Rugby, a sport of interest to both me and my wife, is illustrative.  The BBC being very keen to trumpet their coverage of the women’s six nations championship this year.  A glossy trailer has been aired on all of their coverage of the men’s competition, with the transparently unambitious punchline telling the viewer that highlights are available at 11.20pm on a Sunday night.

The BBC had a very well-staffed stall at the Labour Party Conference this year.  I took the opportunity to ask one of the public relations men, why it was the Beeb pumped so much cash into men’s sport relative to women’s.  My point to him was: ITV do a fantastic job on their six nations games, what’s the point in spending so much of licence-fee payers’ money on sport that would reach the free-to-air viewer in any event.  And the same goes for Premier League football highlights: let Alan Shearer and Gary Lineker earn their millions at someone else’s expense.

The genuine public interest is in reshaping this part of our national story to a more gender-balanced position.  In other words: the Beeb should push women’s sport and aim for at least parity of investment across the genders.  The fact that the PR man found my proposal a bizarre affront to the BBC’s “duty to entertain” seemed indicative of a lack of internal or institutional thinking on the matter.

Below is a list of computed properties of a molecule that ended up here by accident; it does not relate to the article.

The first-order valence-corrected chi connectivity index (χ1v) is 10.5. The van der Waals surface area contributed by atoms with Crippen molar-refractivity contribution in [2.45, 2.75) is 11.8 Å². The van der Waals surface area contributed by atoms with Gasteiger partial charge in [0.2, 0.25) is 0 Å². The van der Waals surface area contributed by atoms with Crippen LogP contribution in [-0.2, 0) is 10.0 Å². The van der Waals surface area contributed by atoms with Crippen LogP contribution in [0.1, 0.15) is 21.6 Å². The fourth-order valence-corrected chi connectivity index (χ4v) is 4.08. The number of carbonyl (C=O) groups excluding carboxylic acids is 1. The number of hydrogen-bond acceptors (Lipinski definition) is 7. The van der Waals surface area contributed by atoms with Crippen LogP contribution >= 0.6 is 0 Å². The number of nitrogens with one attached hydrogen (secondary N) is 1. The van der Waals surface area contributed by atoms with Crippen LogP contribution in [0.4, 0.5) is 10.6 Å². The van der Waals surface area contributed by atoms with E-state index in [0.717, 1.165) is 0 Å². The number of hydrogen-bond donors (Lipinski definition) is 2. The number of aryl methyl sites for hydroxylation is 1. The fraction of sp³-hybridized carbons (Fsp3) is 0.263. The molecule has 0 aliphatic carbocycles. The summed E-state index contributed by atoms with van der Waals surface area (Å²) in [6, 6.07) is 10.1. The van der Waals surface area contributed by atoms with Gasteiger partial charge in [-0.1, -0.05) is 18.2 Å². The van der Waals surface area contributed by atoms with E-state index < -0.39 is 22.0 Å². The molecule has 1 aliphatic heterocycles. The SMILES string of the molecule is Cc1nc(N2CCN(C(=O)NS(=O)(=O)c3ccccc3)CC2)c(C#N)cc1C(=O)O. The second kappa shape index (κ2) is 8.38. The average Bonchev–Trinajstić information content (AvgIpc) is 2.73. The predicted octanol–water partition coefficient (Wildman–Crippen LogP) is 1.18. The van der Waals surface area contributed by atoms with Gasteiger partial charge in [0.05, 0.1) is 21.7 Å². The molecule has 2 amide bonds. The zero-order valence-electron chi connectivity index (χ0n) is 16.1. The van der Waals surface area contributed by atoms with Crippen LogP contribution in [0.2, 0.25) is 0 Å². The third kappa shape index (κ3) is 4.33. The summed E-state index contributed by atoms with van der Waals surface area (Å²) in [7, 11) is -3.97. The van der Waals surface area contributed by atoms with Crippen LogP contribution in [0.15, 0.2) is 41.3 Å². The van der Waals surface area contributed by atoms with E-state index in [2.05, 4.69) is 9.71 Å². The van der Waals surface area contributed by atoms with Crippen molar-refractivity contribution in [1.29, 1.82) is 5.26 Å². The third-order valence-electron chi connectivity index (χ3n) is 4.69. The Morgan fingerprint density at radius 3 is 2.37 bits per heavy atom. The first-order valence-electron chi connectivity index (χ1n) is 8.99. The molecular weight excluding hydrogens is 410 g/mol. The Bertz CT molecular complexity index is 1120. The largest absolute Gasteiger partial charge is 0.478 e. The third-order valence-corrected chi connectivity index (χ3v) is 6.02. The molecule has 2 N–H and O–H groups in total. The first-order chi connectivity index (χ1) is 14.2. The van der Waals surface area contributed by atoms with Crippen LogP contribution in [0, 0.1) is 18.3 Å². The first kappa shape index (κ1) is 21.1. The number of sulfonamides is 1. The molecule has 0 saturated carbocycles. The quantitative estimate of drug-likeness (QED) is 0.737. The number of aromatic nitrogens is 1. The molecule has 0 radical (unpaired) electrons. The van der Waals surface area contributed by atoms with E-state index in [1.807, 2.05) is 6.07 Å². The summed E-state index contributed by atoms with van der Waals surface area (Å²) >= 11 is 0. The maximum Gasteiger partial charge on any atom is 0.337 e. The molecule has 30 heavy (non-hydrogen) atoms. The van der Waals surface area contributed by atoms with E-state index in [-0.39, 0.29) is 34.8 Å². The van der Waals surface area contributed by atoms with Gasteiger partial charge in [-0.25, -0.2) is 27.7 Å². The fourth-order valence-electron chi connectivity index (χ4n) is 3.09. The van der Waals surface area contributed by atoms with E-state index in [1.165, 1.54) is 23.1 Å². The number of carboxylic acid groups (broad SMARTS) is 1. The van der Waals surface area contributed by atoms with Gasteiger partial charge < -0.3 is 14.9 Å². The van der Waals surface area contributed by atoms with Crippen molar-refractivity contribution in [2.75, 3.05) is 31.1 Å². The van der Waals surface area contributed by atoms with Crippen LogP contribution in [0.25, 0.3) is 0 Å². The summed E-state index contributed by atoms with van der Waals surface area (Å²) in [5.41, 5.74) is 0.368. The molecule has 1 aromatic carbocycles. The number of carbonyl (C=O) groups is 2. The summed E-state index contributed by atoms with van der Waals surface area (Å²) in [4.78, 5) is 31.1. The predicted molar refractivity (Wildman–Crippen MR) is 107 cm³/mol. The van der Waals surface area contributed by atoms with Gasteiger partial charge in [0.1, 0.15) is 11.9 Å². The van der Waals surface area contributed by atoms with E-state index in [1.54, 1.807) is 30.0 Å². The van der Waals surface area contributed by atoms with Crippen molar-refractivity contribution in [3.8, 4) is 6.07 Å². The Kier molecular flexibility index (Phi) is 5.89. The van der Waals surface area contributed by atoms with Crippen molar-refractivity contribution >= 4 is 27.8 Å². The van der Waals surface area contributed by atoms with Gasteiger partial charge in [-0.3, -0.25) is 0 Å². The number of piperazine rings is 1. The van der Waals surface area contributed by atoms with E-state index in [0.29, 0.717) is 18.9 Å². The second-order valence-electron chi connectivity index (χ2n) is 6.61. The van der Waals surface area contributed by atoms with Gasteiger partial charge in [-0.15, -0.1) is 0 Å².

All of the above show the inertia and institutional legacy which has delayed progress so much.  Labour has done a lot to much improve the gender balance in Parliament through measures like its all-women shortlists which recognise that nice-words and intentions are not enough.  We must now take a similarly radical approach to recasting many other institutions in our country into ones that are properly reflective of the country we want to be.

As a footnote, there has been some mention over the last week of the idea of “mansplaining”.  I have to say that I find this phrase unhelpful.  It feels to me like it perpetuates a construction of society which is defined by gender.  Like “fake-news” and “virtue-signalling”, it seems to be a debating device to instantly dismiss someone’s point of view or standing in a debate.  I have to say that in my job and in politics I have learnt that both men and women are liable to tedious, patronising or facile explanations or comments.  And insofar as it is used as a device to dismiss interventions by men on gender issues, that is self-evidently harmful to constructive debate.  Please let me know if you think the above thoughts could be deemed “mansplaining”, but don’t expect me to agree.